When truck accidents happened due to a rollover, driver fatigue, a cargo spill, or other reasons, the driver is the primary defendant – but he or she may not be the only one. Truck accident lawyers also work to determine who else might be liable. Often, the defendant truck driver doesn’t have enough insurance to pay the damages for a valid claim. Other defendants may be in a better position to pay the damage award. So, it’s important to determine who else might be responsible.
Holding the truck company that hired the driver accountable
Truck companies are generally liable for the negligence of their employees. The difficulty in truck accident cases is determining whether the driver was an employee or an independent contractor. If the driver was just an independent contractor, then the trucking company may only be liable if it can be shown it consciously ignored specific rules or industry standards, such as not checking whether the independent driver had a current commercial driver’s license.
The court or a jury decides whether the driver was an employee or independent contractor. The judge or jury will consider many factors. Ultimately, the key factor is how much control the trucking had over the driver’s performance. Some of the decision factors include:
- Who sets the hours for works and decides the assignments?
- Does the driver wear a company uniform?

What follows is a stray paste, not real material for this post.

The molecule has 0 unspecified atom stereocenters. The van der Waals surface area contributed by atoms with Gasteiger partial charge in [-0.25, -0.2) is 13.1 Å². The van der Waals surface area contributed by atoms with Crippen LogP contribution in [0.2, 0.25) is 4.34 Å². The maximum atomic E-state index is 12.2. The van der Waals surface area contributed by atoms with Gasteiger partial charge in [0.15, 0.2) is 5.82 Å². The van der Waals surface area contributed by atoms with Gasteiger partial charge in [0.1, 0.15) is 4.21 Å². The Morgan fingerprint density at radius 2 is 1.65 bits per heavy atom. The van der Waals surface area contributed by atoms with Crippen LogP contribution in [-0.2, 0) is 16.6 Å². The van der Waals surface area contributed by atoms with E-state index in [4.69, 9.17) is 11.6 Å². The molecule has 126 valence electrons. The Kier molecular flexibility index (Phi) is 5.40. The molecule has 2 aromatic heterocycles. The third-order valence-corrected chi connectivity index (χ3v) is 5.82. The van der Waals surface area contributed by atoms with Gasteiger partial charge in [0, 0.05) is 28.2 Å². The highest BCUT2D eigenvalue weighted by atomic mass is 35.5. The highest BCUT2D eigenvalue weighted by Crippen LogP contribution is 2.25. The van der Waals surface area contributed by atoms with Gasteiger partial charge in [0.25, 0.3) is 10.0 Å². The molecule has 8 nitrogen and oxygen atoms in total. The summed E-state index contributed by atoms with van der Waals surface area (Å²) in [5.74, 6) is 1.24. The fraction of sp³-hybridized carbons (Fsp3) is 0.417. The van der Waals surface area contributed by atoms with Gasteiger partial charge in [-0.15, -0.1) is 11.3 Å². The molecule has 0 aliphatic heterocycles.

- Does the truck driver receive benefits such as health insurance?
- Whose truck is used?
- Whose equipment such as electronic logs and truck repair items are used?
While a written agreement between the driver and truck company may be instructive, the agreement is not the final say. An agreement can be overridden by the evidence about the ability to control the truck driver’s performance.
Truck companies may try to argue the driver, even if he/she was an employee, was not driving within the scope of his truck driving employment. If the truck accident happened while the driver was off-duty or on a lunch-break, the trucking company will use the scope of employment defense. Experienced lawyers work to show the truck driver’s action, if the accident happened away from the prescribed truck route, benefited the employer and that the employer controlled the driver’s lunch, off-duty activities, and other scope issues.
Other possible defendants
The following people or companies may also be liable for a Tennessee truck accident:
- Other drivers who were negligent
- The company that requested that the goods be shipped to them – because they demanded the shipment be delivered in an untimely manner or for other irresponsible reasons
- A manufacturer or seller because a truck part was defective and the defect caused the victim’s injuries
- The victim’s uninsured/underinsured car insurance carrier if the defendant’s coverage is not enough
- An entity that sold a driver alcohol while he/she was knowingly intoxicated or if the driver was under 21 – and the alcohol caused the victim’s injuries
Truck accidents are often deadlier and cause harsher injuries than car accidents. Trucking companies should always place safety before profit. Truck drivers should obey the traffic rules and truck industry safety rules. Anyone other than a driver who caused your loved one to die or suffer injuries should be held accountable. The Sevierville truck accident lawyers at Delius & McKenzie, PLLC have the experience and resources to help you get justice. For help now, call us at (865) 428-8780 or complete our contact form. We proudly represent clients in Sevierville, Seymour, Gatlinburg, and Pigeon Forge.